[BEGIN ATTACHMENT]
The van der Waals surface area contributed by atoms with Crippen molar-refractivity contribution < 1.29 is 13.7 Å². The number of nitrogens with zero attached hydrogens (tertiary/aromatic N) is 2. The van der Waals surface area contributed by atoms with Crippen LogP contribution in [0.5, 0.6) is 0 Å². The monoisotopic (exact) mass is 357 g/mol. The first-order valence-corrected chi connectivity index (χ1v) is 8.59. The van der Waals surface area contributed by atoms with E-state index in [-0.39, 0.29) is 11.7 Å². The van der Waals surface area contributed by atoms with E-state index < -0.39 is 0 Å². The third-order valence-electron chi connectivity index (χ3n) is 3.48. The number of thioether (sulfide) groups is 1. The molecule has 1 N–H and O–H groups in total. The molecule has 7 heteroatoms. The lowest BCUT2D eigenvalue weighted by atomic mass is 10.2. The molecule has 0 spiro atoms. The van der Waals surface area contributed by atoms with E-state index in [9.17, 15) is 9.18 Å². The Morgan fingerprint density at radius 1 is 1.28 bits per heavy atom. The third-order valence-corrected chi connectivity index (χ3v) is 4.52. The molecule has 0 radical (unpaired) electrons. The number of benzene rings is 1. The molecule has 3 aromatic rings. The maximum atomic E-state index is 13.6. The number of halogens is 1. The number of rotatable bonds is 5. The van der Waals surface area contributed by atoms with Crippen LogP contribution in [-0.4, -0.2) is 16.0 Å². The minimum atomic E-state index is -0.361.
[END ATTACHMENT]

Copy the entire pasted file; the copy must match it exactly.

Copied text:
The van der Waals surface area contributed by atoms with Crippen molar-refractivity contribution < 1.29 is 13.7 Å². The number of nitrogens with zero attached hydrogens (tertiary/aromatic N) is 2. The van der Waals surface area contributed by atoms with Crippen LogP contribution in [0.5, 0.6) is 0 Å². The monoisotopic (exact) mass is 357 g/mol. The first-order valence-corrected chi connectivity index (χ1v) is 8.59. The van der Waals surface area contributed by atoms with E-state index in [-0.39, 0.29) is 11.7 Å². The van der Waals surface area contributed by atoms with E-state index < -0.39 is 0 Å². The third-order valence-electron chi connectivity index (χ3n) is 3.48. The number of thioether (sulfide) groups is 1. The molecule has 1 N–H and O–H groups in total. The molecule has 7 heteroatoms. The lowest BCUT2D eigenvalue weighted by atomic mass is 10.2. The molecule has 0 spiro atoms. The van der Waals surface area contributed by atoms with E-state index in [9.17, 15) is 9.18 Å². The Morgan fingerprint density at radius 1 is 1.28 bits per heavy atom. The third-order valence-corrected chi connectivity index (χ3v) is 4.52. The molecule has 0 radical (unpaired) electrons. The number of benzene rings is 1. The molecule has 3 aromatic rings. The maximum atomic E-state index is 13.6. The number of halogens is 1. The number of rotatable bonds is 5. The van der Waals surface area contributed by atoms with Crippen LogP contribution in [-0.4, -0.2) is 16.0 Å². The minimum atomic E-state index is -0.361.